Do I miss that life? Those evenings? Sure I do, sometimes. It’s all a lot of fun. But it is a question of choices now. I’d rather have a quiet evening with a few people with whom I can talk and exchange ideas and argue and debate in respect and without acid, than have a roomful of people bent on proving how much superior they are to everyone else, mainly through the twin alleys of denigration and sarcasm. This, obviously, means less contact with the outside world in an attempt to avoid all the sheeples in it. So, do I miss the intellectual stimulation of searching for, and finding, other people with half a brain and a conscious and rational approach to life? Nope, I don’t, because the internet has filled in quite efficiently. Blogging is a fine way of letting off the steam I would otherwise have let off in ranting to so-called friends, and I have found far more interesting people on chat than I seem to meet face to face these past years.
After all, when one is in college, or at the university, the very nature of campus life ensures a certain amount of worthwhile contact. People from all over the country, sometimes from all over the world, from various backgrounds, socio economic strata, upbringing, all in one place – it’s like having a specially created pool of people likely to provide some new opinion or experience. Also the fact that they are young, at a stage barely – if at all—out of their rebellious phases, and many of them are likely to be as open minded and iconoclastic as one would wish. Ten or fifteen years down the line, unless you have emigrated, chances are that no such pool is available to you any longer. If you work outside the home, things are marginally better, for you at least get to see a few new people every once in a while, and there’s always your colleagues. With luck, you can have almost the same kind of a group as you did on campus. I say almost because by now everyone has work and personal commitments, significant others, spouses, kids, bills, mortgages, and so on, all of which tends to drag even the most “interesting” of people into the morass of living, thinking, and being like the “typical” bunch.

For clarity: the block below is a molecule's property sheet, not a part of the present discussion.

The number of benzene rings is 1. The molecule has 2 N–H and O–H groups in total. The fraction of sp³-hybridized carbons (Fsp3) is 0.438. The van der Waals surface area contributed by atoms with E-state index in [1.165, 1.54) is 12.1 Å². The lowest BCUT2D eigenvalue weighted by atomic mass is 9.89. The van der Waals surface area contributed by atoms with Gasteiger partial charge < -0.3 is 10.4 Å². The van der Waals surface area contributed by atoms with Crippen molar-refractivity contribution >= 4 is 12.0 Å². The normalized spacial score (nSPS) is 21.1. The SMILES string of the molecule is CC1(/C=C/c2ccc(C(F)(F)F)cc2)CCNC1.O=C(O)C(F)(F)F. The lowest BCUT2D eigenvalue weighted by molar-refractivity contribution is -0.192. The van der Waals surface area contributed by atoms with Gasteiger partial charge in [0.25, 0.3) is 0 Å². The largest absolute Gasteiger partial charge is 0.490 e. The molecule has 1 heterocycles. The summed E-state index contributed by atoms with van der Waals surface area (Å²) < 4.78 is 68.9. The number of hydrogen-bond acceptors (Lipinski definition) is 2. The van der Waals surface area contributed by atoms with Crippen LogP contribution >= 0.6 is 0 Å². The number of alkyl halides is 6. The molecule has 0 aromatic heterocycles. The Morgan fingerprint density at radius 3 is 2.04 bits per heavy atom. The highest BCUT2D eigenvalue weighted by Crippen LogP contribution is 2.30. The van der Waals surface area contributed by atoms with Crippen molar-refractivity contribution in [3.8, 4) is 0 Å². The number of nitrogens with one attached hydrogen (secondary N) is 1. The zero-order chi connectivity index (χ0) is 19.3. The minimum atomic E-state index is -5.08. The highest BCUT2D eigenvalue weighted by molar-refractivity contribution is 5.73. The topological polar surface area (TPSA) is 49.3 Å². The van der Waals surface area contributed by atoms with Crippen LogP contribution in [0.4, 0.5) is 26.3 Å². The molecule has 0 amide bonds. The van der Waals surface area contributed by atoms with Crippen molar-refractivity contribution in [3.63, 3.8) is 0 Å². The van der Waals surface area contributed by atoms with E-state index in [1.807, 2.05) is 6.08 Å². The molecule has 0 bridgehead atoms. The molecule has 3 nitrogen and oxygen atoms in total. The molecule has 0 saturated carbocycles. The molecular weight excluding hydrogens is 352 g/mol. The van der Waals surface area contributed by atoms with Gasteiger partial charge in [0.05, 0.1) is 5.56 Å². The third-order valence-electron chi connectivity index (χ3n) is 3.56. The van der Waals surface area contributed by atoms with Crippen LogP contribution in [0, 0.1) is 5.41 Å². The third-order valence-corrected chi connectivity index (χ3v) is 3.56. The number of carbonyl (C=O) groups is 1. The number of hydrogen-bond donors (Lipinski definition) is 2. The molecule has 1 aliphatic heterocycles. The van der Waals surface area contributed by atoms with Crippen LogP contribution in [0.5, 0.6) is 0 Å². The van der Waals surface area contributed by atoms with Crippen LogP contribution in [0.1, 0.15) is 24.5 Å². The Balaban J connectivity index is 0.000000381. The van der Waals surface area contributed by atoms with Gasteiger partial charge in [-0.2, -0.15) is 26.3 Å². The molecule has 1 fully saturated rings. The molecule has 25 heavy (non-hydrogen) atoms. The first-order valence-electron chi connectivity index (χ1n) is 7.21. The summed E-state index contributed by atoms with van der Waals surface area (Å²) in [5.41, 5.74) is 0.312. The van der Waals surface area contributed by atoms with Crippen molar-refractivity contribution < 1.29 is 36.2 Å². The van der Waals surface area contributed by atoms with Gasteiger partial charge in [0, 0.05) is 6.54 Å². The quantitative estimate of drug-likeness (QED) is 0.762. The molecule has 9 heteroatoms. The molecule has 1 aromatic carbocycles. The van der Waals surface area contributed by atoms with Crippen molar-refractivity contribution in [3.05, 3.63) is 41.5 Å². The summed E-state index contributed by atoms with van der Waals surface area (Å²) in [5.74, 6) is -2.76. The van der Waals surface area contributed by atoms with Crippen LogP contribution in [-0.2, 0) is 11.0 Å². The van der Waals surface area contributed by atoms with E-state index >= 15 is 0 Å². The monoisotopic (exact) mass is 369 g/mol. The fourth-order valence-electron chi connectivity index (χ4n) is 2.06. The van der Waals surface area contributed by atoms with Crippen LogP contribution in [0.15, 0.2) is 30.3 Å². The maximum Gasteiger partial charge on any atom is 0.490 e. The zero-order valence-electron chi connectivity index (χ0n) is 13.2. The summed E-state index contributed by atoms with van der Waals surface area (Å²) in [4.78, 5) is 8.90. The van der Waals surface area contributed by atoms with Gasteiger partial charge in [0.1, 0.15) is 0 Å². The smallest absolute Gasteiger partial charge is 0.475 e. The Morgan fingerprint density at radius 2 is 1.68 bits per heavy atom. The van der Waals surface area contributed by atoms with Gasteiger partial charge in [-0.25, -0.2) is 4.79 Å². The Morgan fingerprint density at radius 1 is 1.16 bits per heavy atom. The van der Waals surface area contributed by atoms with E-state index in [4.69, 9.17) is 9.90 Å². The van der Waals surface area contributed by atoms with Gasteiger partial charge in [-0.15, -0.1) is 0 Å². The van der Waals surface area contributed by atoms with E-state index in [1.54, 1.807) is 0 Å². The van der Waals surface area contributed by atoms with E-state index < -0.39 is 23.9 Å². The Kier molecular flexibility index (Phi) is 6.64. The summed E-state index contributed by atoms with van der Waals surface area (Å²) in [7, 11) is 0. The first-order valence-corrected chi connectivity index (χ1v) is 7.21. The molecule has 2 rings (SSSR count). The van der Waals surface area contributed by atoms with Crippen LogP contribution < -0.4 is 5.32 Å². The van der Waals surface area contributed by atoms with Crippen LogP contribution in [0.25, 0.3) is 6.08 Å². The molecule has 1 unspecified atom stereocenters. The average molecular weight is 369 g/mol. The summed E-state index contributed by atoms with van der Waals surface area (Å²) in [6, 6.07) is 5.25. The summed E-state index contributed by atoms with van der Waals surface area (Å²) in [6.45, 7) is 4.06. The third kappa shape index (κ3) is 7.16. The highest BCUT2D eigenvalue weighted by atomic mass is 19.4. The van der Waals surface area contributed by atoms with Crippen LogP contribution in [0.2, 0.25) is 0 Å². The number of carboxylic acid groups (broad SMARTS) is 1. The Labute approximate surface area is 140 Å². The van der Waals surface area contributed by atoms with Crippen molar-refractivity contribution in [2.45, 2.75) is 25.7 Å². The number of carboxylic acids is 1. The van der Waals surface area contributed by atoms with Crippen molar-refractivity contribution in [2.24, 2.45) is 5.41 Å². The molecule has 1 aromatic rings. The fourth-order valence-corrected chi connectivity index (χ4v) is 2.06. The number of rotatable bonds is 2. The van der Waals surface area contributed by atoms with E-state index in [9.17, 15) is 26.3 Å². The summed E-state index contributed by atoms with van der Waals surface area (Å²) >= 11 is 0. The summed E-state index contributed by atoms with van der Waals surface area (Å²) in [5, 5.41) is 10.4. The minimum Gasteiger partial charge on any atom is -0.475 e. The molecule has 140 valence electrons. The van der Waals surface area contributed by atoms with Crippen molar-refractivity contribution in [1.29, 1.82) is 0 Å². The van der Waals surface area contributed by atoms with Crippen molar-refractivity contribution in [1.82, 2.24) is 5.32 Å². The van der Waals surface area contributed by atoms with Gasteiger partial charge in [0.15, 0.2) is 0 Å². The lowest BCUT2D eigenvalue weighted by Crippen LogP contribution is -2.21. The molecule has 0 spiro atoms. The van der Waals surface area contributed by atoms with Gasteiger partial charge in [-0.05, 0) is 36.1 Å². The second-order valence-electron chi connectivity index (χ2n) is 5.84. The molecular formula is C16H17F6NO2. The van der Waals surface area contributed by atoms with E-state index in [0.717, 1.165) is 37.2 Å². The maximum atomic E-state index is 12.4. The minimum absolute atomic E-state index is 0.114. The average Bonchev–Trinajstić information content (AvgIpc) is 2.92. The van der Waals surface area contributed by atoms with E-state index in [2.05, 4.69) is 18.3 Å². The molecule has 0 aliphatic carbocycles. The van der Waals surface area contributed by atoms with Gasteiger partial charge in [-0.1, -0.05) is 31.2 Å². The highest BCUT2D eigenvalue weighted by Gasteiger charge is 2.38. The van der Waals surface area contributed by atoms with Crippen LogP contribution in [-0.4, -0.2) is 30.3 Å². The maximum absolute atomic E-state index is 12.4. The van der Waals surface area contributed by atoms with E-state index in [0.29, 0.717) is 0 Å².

If you work from home, like me, or are a stay at home wife and mom, access is virtually zero. The only new people I am ever likely to meet at this stage in life are nosy neighbours and the obsessive, helicopter parent mothers of the other kids in my daughter’s class. I could strike up a conversation with any of them at the daily pick the kid up from school vigil, get pally, introduce the men to each other, and for a “social circle”. Truth be told, the idea horrifies me. From what I have seen, the only thoughts these people seem to have is “school school school-work test exam exam books notebooks marks” interspersed by “in laws in laws” and a little bit of clothes, popular movies, and so on – none of which is my idea of regular brain food. I am totally un-obsessed about schooling and exams, (she’s five for god’s sake!) and none of the other topics I have heard bandied about so far has left me anything but totally disinterested.
Me? I’d rather be searching for, reading, and commenting on interesting blogs that I can share with my fellow searchers after meaning and thought in the cyber world. Come to think of it, I’ve met lot of people really worth knowing, people I m proud to know, people who help my own mind keep evolving, right here in cyberspace, over the last few years. The chances of meeting them in my limited day-to-day circumscribed life would have been impossible. They r spread all over the world, some new acquaintances, some friends of friends, and some total strangers I’ve bumped into through their blogs. I feel a lot more connected with most of these people than I do with many of the people who surround me every day.